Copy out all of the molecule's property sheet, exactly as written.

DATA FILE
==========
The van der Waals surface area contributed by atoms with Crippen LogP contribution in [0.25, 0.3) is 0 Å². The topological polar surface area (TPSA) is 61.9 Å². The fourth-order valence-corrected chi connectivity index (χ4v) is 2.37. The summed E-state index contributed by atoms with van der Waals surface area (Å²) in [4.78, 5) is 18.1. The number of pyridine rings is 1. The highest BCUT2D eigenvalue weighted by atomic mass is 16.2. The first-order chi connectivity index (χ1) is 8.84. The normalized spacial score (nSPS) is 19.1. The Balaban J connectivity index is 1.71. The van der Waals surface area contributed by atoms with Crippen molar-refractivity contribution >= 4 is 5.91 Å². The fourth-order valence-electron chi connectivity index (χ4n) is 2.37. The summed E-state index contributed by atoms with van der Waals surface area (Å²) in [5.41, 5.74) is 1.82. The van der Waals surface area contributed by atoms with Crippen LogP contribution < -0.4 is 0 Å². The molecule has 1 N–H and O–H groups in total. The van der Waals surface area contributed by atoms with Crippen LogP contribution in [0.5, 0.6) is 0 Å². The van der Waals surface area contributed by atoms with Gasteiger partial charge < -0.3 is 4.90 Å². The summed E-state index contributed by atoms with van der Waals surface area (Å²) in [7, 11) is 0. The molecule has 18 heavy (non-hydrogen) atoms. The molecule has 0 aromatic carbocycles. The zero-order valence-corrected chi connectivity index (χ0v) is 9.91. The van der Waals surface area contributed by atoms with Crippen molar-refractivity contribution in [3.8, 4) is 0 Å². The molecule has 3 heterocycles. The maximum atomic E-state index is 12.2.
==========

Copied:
The van der Waals surface area contributed by atoms with Crippen LogP contribution in [0.25, 0.3) is 0 Å². The topological polar surface area (TPSA) is 61.9 Å². The fourth-order valence-corrected chi connectivity index (χ4v) is 2.37. The summed E-state index contributed by atoms with van der Waals surface area (Å²) in [4.78, 5) is 18.1. The number of pyridine rings is 1. The highest BCUT2D eigenvalue weighted by atomic mass is 16.2. The first-order chi connectivity index (χ1) is 8.84. The normalized spacial score (nSPS) is 19.1. The Balaban J connectivity index is 1.71. The van der Waals surface area contributed by atoms with Crippen molar-refractivity contribution >= 4 is 5.91 Å². The fourth-order valence-electron chi connectivity index (χ4n) is 2.37. The summed E-state index contributed by atoms with van der Waals surface area (Å²) in [5.41, 5.74) is 1.82. The van der Waals surface area contributed by atoms with Crippen LogP contribution < -0.4 is 0 Å². The molecule has 1 N–H and O–H groups in total. The van der Waals surface area contributed by atoms with Crippen LogP contribution in [0.5, 0.6) is 0 Å². The van der Waals surface area contributed by atoms with Gasteiger partial charge < -0.3 is 4.90 Å². The summed E-state index contributed by atoms with van der Waals surface area (Å²) in [7, 11) is 0. The molecule has 18 heavy (non-hydrogen) atoms. The molecule has 0 aromatic carbocycles. The zero-order valence-corrected chi connectivity index (χ0v) is 9.91. The van der Waals surface area contributed by atoms with Crippen molar-refractivity contribution in [3.8, 4) is 0 Å². The molecule has 3 heterocycles. The maximum atomic E-state index is 12.2.